Dyslexia is not a neutral word. To some, the word stigmatizes; to others, it liberates. Why does this seemingly simple word spark such divergent opinions and passions? What exactly is dyslexia?
To explore these questions, Blue Moose Literacy’s inaugural blog series will investigate the origin, characteristics, and complexities of defining dyslexia as we lead up to International Dyslexia Association’s 70th Annual Conference in Portland, Oregon on November 7-10.
Like any good logophile, we’ll begin our look at dyslexia by considering the morphology and etymology of the word dyslexia. Dys- stems from the Greek prefix denoting “bad” or “difficulty,” while lexia comes from the Greek lexis meaning “word” or “reading” (Etymonline). Lexis derives from the Proto-Indo-European root, leg, meaning “to collect” or “to gather words, to pick out words.” Therefore, taken altogether, the term dyslexia literally means a difficulty gathering words.
The term dyslexia originated in 1887 by a German ophthalmologist, Rudolf Berlin, after following six patients with “word blindness,” a term coined nine years earlier by Adolph Kussmaul, a German neurologist. Word blindness, which remained prevalent in medical journals for years to come, was an unfortunate misnomer suggesting that the disorder was a type of visual processing disorder.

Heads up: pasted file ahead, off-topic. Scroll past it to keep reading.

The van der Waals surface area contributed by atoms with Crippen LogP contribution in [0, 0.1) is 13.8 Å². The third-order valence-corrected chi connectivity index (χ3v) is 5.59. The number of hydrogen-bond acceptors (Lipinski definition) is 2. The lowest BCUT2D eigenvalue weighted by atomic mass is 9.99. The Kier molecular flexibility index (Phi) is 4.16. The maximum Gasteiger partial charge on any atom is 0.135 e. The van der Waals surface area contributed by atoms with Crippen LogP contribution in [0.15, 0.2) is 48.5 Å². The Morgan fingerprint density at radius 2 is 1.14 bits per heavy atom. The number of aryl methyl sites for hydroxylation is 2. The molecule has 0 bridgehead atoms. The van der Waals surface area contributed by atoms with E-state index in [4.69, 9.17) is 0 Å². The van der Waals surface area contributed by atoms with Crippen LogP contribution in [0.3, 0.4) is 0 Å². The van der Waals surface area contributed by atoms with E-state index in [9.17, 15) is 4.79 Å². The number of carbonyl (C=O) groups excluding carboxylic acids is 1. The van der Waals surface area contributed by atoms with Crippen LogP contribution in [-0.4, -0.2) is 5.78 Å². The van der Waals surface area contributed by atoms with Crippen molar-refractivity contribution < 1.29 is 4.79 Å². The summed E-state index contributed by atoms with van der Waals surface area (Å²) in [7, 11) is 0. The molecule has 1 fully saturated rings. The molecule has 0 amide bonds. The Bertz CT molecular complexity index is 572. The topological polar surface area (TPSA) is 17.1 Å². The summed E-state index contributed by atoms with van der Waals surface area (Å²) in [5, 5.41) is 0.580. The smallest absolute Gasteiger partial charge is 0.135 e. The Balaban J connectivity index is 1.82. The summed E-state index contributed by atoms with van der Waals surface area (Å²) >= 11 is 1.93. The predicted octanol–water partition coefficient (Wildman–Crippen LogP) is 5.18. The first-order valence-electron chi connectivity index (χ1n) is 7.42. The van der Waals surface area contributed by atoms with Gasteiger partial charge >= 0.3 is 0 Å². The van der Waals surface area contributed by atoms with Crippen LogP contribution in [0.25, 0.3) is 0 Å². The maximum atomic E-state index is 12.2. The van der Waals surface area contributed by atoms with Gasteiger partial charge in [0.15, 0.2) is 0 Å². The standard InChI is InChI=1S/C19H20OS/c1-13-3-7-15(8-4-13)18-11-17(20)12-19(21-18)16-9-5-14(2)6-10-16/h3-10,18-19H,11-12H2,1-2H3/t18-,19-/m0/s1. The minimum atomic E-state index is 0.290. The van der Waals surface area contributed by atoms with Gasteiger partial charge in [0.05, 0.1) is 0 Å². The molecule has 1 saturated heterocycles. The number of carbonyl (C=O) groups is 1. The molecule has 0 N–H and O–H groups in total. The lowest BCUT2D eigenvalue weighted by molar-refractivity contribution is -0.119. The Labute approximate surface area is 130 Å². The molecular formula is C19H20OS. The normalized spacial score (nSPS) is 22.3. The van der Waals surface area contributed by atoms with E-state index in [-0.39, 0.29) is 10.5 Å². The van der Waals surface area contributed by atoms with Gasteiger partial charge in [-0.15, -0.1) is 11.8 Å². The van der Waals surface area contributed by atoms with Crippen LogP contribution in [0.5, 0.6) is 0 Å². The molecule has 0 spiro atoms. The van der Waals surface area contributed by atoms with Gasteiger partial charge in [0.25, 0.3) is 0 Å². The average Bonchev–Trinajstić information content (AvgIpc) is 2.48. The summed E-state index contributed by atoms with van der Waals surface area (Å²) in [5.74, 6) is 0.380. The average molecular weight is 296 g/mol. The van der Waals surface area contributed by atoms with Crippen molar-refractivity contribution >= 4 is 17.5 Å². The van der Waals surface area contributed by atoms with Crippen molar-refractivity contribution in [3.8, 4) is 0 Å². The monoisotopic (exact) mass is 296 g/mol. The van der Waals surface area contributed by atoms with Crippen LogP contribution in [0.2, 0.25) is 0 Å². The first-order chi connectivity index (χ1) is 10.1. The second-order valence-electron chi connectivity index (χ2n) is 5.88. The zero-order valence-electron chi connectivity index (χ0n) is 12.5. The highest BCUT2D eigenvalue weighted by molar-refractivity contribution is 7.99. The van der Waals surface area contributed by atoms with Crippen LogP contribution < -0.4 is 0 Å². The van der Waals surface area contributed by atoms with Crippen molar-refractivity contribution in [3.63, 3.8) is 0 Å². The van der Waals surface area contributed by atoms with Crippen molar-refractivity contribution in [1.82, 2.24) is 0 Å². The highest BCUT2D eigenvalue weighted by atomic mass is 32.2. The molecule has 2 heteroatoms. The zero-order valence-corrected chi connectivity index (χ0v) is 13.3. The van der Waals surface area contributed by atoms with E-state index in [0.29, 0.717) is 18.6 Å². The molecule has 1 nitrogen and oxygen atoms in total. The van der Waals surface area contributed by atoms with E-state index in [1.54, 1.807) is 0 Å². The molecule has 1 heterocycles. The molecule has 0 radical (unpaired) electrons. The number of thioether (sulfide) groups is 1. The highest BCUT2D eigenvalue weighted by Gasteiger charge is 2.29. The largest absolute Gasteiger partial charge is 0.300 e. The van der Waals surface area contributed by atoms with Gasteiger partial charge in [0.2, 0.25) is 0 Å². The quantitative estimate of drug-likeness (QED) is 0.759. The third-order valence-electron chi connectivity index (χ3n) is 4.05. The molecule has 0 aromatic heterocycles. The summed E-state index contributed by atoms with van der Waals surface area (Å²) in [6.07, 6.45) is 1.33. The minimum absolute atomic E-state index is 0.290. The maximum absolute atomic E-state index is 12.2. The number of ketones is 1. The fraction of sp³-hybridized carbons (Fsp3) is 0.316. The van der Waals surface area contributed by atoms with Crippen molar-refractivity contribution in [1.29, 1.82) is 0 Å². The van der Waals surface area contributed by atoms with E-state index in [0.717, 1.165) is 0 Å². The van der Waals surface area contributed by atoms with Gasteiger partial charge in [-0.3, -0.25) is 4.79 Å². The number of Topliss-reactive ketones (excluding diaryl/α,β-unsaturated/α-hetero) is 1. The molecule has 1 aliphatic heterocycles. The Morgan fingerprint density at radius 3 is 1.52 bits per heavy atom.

Berlin’s coinage, “difficulty with words/reading” proved to be a much more accurate term than word blindness as research has revealed that the unexpected challenges some people experience with printed language is not visual in nature, but neurobiological.
Dyslexia, according to the IDA’s definition adopted in 2002, is:
“a specific learning disability that is neurobiological in origin. It is characterized by difficulties with accurate and/or fluent word recognition and by poor spelling and decoding abilities. These difficulties typically result from a deficit in the phonological component of language that is often unexpected in relation to other cognitive abilities and the provision of effective classroom instruction. Secondary consequences may include problems in reading comprehension and reduced reading experience that can impede growth of vocabulary and background knowledge.”
Stay tuned for our next post as we continue to explore the fascinating origins of this neurobiological difference.